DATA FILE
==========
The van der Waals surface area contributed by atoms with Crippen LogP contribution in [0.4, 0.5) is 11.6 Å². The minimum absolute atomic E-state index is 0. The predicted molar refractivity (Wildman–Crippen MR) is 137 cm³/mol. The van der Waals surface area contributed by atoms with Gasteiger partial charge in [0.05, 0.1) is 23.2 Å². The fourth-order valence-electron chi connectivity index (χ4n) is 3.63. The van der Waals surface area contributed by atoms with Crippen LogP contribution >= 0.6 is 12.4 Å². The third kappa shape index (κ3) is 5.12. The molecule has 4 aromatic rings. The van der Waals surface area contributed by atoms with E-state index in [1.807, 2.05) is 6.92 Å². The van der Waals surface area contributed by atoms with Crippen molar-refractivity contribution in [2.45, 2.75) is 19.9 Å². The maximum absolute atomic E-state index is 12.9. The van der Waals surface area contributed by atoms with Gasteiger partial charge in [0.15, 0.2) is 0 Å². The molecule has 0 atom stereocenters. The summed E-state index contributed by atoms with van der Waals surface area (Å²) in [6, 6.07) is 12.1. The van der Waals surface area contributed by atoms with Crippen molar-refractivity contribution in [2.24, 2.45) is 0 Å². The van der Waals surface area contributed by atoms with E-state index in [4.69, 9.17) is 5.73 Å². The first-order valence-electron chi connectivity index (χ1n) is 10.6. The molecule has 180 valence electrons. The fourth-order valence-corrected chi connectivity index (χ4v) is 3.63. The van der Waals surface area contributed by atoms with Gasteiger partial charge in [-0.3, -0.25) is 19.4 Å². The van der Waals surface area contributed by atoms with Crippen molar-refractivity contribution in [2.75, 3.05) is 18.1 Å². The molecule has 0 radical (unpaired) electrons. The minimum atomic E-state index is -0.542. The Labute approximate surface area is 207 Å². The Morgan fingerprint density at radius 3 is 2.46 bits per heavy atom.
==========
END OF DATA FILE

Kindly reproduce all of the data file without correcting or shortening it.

The van der Waals surface area contributed by atoms with Crippen LogP contribution in [0.4, 0.5) is 11.6 Å². The minimum absolute atomic E-state index is 0. The predicted molar refractivity (Wildman–Crippen MR) is 137 cm³/mol. The van der Waals surface area contributed by atoms with Gasteiger partial charge in [0.05, 0.1) is 23.2 Å². The fourth-order valence-electron chi connectivity index (χ4n) is 3.63. The van der Waals surface area contributed by atoms with Crippen LogP contribution >= 0.6 is 12.4 Å². The third kappa shape index (κ3) is 5.12. The molecule has 4 aromatic rings. The van der Waals surface area contributed by atoms with E-state index in [1.807, 2.05) is 6.92 Å². The van der Waals surface area contributed by atoms with Crippen molar-refractivity contribution in [2.45, 2.75) is 19.9 Å². The maximum absolute atomic E-state index is 12.9. The van der Waals surface area contributed by atoms with Gasteiger partial charge in [0.15, 0.2) is 0 Å². The molecule has 0 atom stereocenters. The summed E-state index contributed by atoms with van der Waals surface area (Å²) in [6, 6.07) is 12.1. The van der Waals surface area contributed by atoms with Crippen molar-refractivity contribution in [2.24, 2.45) is 0 Å². The van der Waals surface area contributed by atoms with E-state index in [4.69, 9.17) is 5.73 Å². The first-order valence-electron chi connectivity index (χ1n) is 10.6. The molecule has 180 valence electrons. The fourth-order valence-corrected chi connectivity index (χ4v) is 3.63. The van der Waals surface area contributed by atoms with Gasteiger partial charge in [-0.3, -0.25) is 19.4 Å². The van der Waals surface area contributed by atoms with Crippen molar-refractivity contribution in [2.75, 3.05) is 18.1 Å². The molecule has 0 radical (unpaired) electrons. The minimum atomic E-state index is -0.542. The Labute approximate surface area is 207 Å². The Morgan fingerprint density at radius 3 is 2.46 bits per heavy atom.